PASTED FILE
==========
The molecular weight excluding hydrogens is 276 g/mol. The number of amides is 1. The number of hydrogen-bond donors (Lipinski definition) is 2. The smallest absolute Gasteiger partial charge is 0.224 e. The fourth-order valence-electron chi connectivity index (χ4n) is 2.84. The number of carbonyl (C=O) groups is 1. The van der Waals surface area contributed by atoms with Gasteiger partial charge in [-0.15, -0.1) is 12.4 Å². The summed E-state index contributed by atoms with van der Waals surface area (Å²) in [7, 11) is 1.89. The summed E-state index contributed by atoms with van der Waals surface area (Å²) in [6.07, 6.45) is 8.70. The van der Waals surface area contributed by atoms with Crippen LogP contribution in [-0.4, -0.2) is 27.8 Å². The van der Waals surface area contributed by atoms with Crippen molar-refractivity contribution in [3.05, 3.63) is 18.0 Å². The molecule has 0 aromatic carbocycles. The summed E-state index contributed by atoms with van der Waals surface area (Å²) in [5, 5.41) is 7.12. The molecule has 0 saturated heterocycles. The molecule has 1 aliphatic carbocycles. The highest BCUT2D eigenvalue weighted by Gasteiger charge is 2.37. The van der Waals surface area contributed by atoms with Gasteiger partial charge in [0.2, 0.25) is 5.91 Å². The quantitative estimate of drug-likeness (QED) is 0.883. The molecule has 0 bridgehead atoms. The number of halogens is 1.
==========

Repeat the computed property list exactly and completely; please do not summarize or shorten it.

The molecular weight excluding hydrogens is 276 g/mol. The number of amides is 1. The number of hydrogen-bond donors (Lipinski definition) is 2. The smallest absolute Gasteiger partial charge is 0.224 e. The fourth-order valence-electron chi connectivity index (χ4n) is 2.84. The number of carbonyl (C=O) groups is 1. The van der Waals surface area contributed by atoms with Gasteiger partial charge in [-0.15, -0.1) is 12.4 Å². The summed E-state index contributed by atoms with van der Waals surface area (Å²) in [7, 11) is 1.89. The summed E-state index contributed by atoms with van der Waals surface area (Å²) in [6.07, 6.45) is 8.70. The van der Waals surface area contributed by atoms with Crippen LogP contribution in [-0.4, -0.2) is 27.8 Å². The van der Waals surface area contributed by atoms with Crippen molar-refractivity contribution in [3.05, 3.63) is 18.0 Å². The molecule has 0 aromatic carbocycles. The summed E-state index contributed by atoms with van der Waals surface area (Å²) in [5, 5.41) is 7.12. The molecule has 0 saturated heterocycles. The molecule has 1 aliphatic carbocycles. The highest BCUT2D eigenvalue weighted by Gasteiger charge is 2.37. The van der Waals surface area contributed by atoms with Gasteiger partial charge in [0.2, 0.25) is 5.91 Å². The quantitative estimate of drug-likeness (QED) is 0.883. The molecule has 0 bridgehead atoms. The number of halogens is 1.